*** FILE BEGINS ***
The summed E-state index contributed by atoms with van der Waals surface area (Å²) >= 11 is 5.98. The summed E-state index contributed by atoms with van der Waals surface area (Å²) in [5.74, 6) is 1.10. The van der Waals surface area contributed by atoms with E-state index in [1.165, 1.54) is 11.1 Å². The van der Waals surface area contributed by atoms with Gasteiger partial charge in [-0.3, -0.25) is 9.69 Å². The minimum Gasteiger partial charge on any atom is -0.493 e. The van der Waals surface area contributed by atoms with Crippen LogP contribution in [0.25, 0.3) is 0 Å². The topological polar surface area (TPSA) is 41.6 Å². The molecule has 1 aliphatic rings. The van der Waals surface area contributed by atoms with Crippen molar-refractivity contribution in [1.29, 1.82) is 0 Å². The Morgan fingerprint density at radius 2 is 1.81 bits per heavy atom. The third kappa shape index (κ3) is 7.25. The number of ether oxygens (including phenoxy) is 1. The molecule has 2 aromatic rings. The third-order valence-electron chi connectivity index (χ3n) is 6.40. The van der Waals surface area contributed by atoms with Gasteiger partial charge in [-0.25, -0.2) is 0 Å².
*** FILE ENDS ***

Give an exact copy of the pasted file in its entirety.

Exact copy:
The summed E-state index contributed by atoms with van der Waals surface area (Å²) >= 11 is 5.98. The summed E-state index contributed by atoms with van der Waals surface area (Å²) in [5.74, 6) is 1.10. The van der Waals surface area contributed by atoms with E-state index in [1.165, 1.54) is 11.1 Å². The van der Waals surface area contributed by atoms with Gasteiger partial charge in [-0.3, -0.25) is 9.69 Å². The minimum Gasteiger partial charge on any atom is -0.493 e. The van der Waals surface area contributed by atoms with Crippen LogP contribution in [0.25, 0.3) is 0 Å². The topological polar surface area (TPSA) is 41.6 Å². The molecule has 1 aliphatic rings. The van der Waals surface area contributed by atoms with Crippen molar-refractivity contribution in [1.29, 1.82) is 0 Å². The Morgan fingerprint density at radius 2 is 1.81 bits per heavy atom. The third kappa shape index (κ3) is 7.25. The number of ether oxygens (including phenoxy) is 1. The molecule has 2 aromatic rings. The third-order valence-electron chi connectivity index (χ3n) is 6.40. The van der Waals surface area contributed by atoms with Gasteiger partial charge in [-0.25, -0.2) is 0 Å².